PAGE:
That team lost the first half by 13 points to a younger group of Louisville players, and Lewis and Snider combined for eight points on 3-of-12 shooting, five turnovers, five steals, four assists and three rebounds.

“I thought (Snider) and (Lewis) did not play well together,” U of L coach Rick Pitino said. “They’ve got to get used to that. Neither guy made other guys better. That’s what they need to learn to do.”

As Greer also noted in his story the Cardinals have in recent years employed backcourt tandems in which both guards are capable of making plays for themselves and others. On the 2013 national champion team Peyton Siva and Russ Smith led the way, with Smith being joined by Terry Rozier or Chris Jones the following season and Rozier/Jones being the grouping last season before the latter was dismissed from the team.

Once Jones was dismissed Snider saw more time on the court, and his development was one of the keys for a Louisville team that fell one win short of the Final Four. Louisville needs him to take another step forward heading into the 2015-16 season, because even with Lewis’ experience at the Division I level Snider has more experience playing in Pitino’s system.

But while Saturday’s scrimmage didn’t go as well as anyone involved hoped, there’s still plenty of time for Louisville to work out the kinks before they open the season November 13 against Samford.

Knee injury sidelines Memphis assistant

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With practices beginning this weekend, not only are players looking to avoid the injury bug but their coaches are as well. And in the case of Memphis, the Tigers won’t have one of their assistants on the court for a little while due to a knee injury.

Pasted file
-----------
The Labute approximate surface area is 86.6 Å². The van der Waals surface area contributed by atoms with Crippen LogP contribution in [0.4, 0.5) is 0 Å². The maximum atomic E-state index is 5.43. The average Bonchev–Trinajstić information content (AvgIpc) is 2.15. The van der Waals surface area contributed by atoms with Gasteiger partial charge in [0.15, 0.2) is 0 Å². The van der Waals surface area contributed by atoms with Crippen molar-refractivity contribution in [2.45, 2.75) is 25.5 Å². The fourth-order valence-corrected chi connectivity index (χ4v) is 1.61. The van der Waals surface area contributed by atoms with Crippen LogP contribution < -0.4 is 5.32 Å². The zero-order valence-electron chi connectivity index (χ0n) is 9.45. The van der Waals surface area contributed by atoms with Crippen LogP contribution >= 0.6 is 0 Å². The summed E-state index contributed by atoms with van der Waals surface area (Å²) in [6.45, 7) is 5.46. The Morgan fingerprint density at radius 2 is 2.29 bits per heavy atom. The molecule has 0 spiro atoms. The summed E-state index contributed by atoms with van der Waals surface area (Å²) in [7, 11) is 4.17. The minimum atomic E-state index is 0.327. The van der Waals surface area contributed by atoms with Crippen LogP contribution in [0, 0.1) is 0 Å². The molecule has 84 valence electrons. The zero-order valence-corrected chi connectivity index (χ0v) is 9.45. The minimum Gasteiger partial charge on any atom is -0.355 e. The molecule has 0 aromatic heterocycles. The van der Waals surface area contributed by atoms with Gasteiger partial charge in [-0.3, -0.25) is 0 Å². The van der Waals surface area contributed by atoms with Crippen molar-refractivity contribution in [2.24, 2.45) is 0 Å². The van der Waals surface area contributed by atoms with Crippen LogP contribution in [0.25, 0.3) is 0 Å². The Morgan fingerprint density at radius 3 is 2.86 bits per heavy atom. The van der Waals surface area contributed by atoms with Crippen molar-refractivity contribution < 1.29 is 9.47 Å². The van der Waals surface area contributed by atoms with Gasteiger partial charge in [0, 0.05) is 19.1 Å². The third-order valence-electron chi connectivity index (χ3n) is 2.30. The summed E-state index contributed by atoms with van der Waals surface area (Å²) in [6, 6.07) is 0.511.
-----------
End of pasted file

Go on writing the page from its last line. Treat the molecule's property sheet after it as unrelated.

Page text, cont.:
Assistant coach Damon Stoudamire, who returned to Josh Pastner’s staff this summer after a two-year stint at Arizona, suffered the injury during a recent workout according to L. Jason Smith of the Memphis Commercial-Appeal. And Stoudamire will require surgery, which will put him on the shelf for a little bit.

“He was working out himself and I think he thought he was in his rookie year,” Pastner said. “We think he’s got a torn meniscus, which will require surgery and put him out for a couple of days.”

Stoudamire isn’t the only assistant coach working through pain either. Syracuse’s Mike Hopkins, who is also Jim Boeheim’s heir apparent as head coach, suffered a neck injury body surfing during a family vacation last month. Hopkins spent some time in a neck brace while putting players through workouts as a result of the injury.

As for the Tigers, they’ll have a mixture of experience on the perimeter and youth in the front court as they look to get back to the NCAA tournament after missing out last season. Among the newcomers are talented forwards Dedric and K.J. Lawson, with experienced guards such as Kedren Johnson, Trahson Burrell and Ricky Tarrant (grad transfer from Alabama) expected to be key contributors on the perimeter.